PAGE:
Macro Accounting

Macro Accounting

Investopedia / Matthew Collins

What Is Macro Accounting?

Macro accounting is the compilation of economic data for a nation. Also known as national accounting, the data form the basis for tracking and forecasting the nation's economic performance and development and is used to form government policy. 

Key Takeaways

  • Macro accounting is the compilation and tracking of economic statistics for a nation.
  • The statistics as a whole reveal the state of a nation's economy and influence government policy moving forward.
  • Many investors watch macroeconomic data for signs of the direction of sectors that are particularly sensitive to economic swings.

Understanding Macro Accounting

In macro accounting, the vital components of an entire economy rather than a single company or sector are calculated.

Economic health is gauged by aggregating and organizing many national statistics and economic indicators including gross domestic product (GDP), external debt, imports and exports, employment, personal income, inflation, nonfarm payrolls, durable goods orders, and retail sales.

All of these are components of the macroeconomic data of a nation. The figures are released periodically, usually monthly or quarterly, by the government departments charged with tracking the data. 

U.S. Macro Economics

In the U.S., the Bureau of Economic Analysis (BEA) of the Department of Commerce conducts macro accounting, as do the Federal Reserve Bank, Department of Treasury, and Office of Management and Budget (OMB). 

All of these departments release statistics that are closely watched by financial market participants and by company decision-makers. The state of the economy is an inescapable factor in the performance of every company that is a part of it.

Macro accounting also is vital to economic policymakers who depend on reliable data to adjust the levers on a country's economy and keep it moving forward.

International macro accounting standards were first established by the United Nations (UN) in 1953 with the publication of its System of National Accounts (SNA) guidebook. 

Macro Accounting vs. Micro Accounting

As its name suggests, micro accounting focuses on the smaller picture. Rather than calculating the economic activity of an entire country, micro accounting is concerned with accounting at a personal or corporate level.

Microeconomics is typically used by companies and organizations to assess their individual economic health and helps them determine production levels and pricing, among other factors.

Pros and Cons of Macroeconomic Accounting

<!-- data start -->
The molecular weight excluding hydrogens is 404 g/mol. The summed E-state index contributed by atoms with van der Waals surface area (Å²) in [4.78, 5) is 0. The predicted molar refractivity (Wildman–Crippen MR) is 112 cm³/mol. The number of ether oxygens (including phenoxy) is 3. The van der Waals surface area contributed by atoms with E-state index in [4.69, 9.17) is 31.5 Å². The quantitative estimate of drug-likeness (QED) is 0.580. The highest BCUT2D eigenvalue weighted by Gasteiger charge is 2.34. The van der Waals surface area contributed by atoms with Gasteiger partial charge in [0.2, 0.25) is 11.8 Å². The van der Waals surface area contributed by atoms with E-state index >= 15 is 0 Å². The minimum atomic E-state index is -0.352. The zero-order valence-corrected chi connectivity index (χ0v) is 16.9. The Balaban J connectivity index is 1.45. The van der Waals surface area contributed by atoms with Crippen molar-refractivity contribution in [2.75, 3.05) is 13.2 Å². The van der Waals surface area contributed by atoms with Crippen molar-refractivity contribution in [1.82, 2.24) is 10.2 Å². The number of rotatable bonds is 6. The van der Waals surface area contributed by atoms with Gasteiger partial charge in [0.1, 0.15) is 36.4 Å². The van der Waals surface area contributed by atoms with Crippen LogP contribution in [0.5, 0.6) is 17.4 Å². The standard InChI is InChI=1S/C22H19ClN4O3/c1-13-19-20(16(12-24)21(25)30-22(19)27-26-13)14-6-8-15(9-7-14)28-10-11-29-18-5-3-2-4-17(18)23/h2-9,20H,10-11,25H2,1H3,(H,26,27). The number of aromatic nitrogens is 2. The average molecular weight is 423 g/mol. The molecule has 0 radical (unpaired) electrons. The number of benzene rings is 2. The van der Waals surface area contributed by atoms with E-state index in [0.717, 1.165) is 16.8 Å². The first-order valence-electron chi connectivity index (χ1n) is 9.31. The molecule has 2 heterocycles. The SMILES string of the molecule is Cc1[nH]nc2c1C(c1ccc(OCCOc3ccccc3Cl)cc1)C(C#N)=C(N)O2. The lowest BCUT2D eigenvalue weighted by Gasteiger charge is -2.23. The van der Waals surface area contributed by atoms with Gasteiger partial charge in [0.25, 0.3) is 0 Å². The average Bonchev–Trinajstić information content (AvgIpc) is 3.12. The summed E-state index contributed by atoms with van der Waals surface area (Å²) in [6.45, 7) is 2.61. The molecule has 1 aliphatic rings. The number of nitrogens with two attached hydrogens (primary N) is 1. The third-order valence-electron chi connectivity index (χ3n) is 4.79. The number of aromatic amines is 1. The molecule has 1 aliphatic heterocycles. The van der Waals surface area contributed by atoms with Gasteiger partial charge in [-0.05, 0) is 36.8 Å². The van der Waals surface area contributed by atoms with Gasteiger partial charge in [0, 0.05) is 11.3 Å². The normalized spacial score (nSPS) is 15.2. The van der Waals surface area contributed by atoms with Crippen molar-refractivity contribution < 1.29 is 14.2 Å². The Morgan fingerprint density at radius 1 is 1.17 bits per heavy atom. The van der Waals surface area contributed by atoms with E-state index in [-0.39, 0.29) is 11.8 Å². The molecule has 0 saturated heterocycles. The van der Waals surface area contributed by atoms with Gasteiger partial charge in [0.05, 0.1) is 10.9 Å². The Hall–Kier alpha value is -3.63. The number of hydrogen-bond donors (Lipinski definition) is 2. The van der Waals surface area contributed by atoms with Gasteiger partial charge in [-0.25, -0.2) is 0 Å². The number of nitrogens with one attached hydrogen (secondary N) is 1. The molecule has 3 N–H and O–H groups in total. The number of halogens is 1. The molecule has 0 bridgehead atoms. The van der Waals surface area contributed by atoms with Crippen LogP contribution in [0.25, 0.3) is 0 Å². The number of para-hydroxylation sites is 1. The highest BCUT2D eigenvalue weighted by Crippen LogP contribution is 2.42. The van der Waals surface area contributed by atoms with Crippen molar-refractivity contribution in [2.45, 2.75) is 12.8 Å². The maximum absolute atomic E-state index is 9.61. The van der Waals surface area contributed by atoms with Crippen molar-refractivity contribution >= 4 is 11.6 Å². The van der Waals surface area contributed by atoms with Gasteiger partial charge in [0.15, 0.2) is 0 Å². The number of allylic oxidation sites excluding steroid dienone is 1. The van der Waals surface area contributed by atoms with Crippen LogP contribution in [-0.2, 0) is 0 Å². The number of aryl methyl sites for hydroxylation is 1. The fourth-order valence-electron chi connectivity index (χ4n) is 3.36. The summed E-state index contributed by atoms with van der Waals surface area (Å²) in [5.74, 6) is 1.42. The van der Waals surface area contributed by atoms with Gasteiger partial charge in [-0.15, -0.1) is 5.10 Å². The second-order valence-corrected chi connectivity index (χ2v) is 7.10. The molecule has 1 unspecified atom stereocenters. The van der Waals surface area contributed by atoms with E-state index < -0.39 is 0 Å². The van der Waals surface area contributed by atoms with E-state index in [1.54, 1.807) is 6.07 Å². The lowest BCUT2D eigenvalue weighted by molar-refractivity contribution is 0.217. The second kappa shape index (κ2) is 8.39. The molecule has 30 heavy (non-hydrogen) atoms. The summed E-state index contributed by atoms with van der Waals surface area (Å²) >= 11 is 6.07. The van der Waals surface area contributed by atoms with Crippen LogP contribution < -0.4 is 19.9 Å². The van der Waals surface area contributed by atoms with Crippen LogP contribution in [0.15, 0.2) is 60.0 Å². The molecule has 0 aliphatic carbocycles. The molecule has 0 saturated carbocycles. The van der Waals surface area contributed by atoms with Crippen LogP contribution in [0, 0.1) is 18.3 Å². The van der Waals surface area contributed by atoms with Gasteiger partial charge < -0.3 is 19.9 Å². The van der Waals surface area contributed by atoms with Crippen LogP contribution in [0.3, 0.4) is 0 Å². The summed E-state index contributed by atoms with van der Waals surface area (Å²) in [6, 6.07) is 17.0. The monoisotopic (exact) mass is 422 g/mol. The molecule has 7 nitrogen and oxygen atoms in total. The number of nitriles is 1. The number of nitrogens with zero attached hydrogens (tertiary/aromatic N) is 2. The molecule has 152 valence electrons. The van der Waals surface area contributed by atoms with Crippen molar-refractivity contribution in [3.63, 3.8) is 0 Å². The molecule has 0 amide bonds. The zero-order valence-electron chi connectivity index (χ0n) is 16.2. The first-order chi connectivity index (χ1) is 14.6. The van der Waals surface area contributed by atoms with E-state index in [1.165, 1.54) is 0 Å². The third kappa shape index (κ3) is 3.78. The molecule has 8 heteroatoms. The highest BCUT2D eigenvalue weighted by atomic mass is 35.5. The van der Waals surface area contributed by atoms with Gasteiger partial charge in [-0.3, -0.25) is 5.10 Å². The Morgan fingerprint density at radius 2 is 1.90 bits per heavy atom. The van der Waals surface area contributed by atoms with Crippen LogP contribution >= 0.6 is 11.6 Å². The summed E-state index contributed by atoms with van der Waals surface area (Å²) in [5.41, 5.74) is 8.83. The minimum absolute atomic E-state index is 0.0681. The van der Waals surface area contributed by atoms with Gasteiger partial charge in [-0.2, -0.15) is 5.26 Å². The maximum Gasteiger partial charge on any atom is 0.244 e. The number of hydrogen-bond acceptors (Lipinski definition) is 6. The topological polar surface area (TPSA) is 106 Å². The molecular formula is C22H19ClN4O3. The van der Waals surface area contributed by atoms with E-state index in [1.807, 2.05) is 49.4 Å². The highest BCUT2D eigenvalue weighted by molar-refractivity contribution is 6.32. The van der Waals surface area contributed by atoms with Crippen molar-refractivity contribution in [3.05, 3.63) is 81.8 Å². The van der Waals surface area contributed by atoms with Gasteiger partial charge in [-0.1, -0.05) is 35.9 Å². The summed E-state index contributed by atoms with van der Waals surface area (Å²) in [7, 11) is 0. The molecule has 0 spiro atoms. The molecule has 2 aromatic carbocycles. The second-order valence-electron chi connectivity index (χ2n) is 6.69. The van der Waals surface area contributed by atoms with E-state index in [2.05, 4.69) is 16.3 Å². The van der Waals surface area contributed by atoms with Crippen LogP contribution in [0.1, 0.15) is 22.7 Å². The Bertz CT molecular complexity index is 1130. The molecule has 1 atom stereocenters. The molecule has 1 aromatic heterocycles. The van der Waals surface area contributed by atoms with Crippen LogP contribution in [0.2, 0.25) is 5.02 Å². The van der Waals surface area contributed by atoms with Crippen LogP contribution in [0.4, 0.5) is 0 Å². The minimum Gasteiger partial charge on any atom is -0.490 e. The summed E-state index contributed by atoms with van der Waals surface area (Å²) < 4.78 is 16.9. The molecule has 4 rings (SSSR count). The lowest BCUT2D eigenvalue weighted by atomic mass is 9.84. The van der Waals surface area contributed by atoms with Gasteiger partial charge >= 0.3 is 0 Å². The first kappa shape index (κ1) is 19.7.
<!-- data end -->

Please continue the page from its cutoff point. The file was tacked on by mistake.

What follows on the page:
Investing legend Warren Buffett has mentioned on numerous occasions that macroeconomic forecasts have little bearing on which stocks he buys and sells. Several other high-profile investors have made similar comments. They prefer to focus on company-specific data rather than the shape of the general economy.

Completely ignoring the macroeconomic environment can be a bad move, though. The fate of many businesses and business sectors is closely tied to the health of the overall economy. Cyclical industries, such as luxury goods and travel, are particularly susceptible to shifts in the overall economy because consumers tend to use them only when they have sufficient disposable income. That is why macroeconomic data on disposable income are a key indicator of a flourishing economy.

Sectors that are highly dependent on credit to finance purchases and business investments are also at the mercy of macroeconomics as interest rate movements, which are often directly influenced by macro accounting, impact their borrowing costs.

The macro-environment tends to directly affect consumers’ ability and willingness to spend, meaning it can have a big bearing on the fate of more cyclical companies.

Ignoring the Numbers

Data from macro accounting are for the most part used responsibly by those who formulate and implement fiscal and monetary policies.

However, there are times when data of far-reaching significance can be influenced by a political agenda. The OMB of the Executive Office of the President, for example, painted a much rosier picture of the growth of the national debt under the Tax Cuts and Jobs Act of 2017 than the non-partisan Congressional Budget Office and other authoritative voices in economics. In this case, the pessimistic views were dismissed and the Act passed.

Article Sources
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  1. United Nations Statistics Division. "Historic Versions of the System of National Accounts." Accessed Feb. 11, 2021.

  2. U.S. Department of the Treasury. "Joint Statement of Steven T. Mnuchin, Secretary of the Treasury, and Mick Mulvaney, Director of the Office of Management and Budget, on Budget Results for Fiscal Year 2017." Accessed Feb. 11, 2021.

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